Thursday, July 1, 2010

The Hallowed Hunt, by Lois McMaster Bujold

The Hallowed HuntThe Hallowed Hunt takes place in the same fantasy realm as Bujold's earlier fantasy novels, Curse of Chalion and Paladin of Souls, but in a different part of the countryside. In the earlier novels, there is a source of conflict between the nations that follow the doctrine of the five gods, and those who only acknowledge four. In The Hallowed Hunt, we encounter another nation that worships the five Gods (Daughter of Spring, Mother of Summer, Son of Fall, Father of Winter and The Bastard), which long ago conquered a group of tribes who seem to have a more druidic tradition, allying themselves with nature spirits by taking the souls of animals into themselves with ritual sacrifice.

Bujold continues to live up to her reputation as the mistress of tale-telling. She has well developed characters, realistic scenery, and enough adventure and intrigue to keep you turning pages till well into the night. The story begins when Ingrey, a servant to one of the high counselors of the Hallowed King, arrives at a country estate where a prince of the blood has been murdered, to investigate matters. It gets complex quickly, as the prince was killed by a woman he was raping as part of performing a dark ritual attempting to gain the soul of a leopard for himself. It seems an obvious case of self defense to Ingrey, but the political aspect quickly spins out of control, and a romantic relationship begins to develop between Ingrey and Ijada, the prince's victim - or was he hers?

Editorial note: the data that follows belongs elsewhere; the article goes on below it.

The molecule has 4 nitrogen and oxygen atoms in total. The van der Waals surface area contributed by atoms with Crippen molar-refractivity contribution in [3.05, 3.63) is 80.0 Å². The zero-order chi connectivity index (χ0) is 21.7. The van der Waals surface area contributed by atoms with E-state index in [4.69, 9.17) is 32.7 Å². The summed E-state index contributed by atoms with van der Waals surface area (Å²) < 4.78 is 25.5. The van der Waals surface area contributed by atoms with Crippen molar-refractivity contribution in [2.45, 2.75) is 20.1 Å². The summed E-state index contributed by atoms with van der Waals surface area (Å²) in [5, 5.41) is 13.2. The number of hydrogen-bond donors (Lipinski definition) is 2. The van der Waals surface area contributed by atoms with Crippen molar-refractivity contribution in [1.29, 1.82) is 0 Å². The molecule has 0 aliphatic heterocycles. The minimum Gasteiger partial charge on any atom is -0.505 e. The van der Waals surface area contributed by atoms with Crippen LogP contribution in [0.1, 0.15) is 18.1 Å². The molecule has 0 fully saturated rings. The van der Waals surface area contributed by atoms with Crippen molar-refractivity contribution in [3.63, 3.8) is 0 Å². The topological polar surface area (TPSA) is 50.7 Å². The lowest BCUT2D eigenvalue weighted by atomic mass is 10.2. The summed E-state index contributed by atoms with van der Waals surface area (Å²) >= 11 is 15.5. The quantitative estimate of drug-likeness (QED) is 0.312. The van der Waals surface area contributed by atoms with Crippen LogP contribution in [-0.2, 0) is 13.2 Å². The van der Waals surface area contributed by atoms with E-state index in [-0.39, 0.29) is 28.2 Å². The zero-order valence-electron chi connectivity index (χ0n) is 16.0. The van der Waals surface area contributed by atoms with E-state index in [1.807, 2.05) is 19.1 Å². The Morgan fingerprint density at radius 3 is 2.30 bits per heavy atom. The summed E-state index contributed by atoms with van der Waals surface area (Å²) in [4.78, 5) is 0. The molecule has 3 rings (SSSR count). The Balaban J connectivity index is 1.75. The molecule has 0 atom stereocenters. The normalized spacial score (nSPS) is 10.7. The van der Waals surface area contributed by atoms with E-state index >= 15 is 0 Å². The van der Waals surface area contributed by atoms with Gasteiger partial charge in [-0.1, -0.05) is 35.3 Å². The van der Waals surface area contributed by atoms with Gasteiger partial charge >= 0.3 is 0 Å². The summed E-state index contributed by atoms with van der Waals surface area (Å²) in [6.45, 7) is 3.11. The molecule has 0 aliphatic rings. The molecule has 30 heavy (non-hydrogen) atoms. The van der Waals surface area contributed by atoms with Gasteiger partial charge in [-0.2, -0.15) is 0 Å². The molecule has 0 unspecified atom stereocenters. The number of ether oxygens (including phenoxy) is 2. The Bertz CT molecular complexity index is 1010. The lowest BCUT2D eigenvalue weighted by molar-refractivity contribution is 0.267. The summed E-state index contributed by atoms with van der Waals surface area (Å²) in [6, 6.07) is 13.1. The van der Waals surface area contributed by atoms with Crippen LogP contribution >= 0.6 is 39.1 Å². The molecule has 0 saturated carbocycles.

I believe it was John W. Campbell, noted SF editor, who defined science fiction as being stories about the effect upon people of new technologies (I paraphrase badly). If that's the case, then fantasy should be stories about the effects upon people of magical environments. Bujold demonstrates once again that she understands the necessary consequences of magical and divine activity for ordinary folks.

Bujold's fantasy doesn't have that sort of out-of-the-frying-pan feel found in her earlier Vorkosigan SF tales, but I give all of it a two thumbs up.

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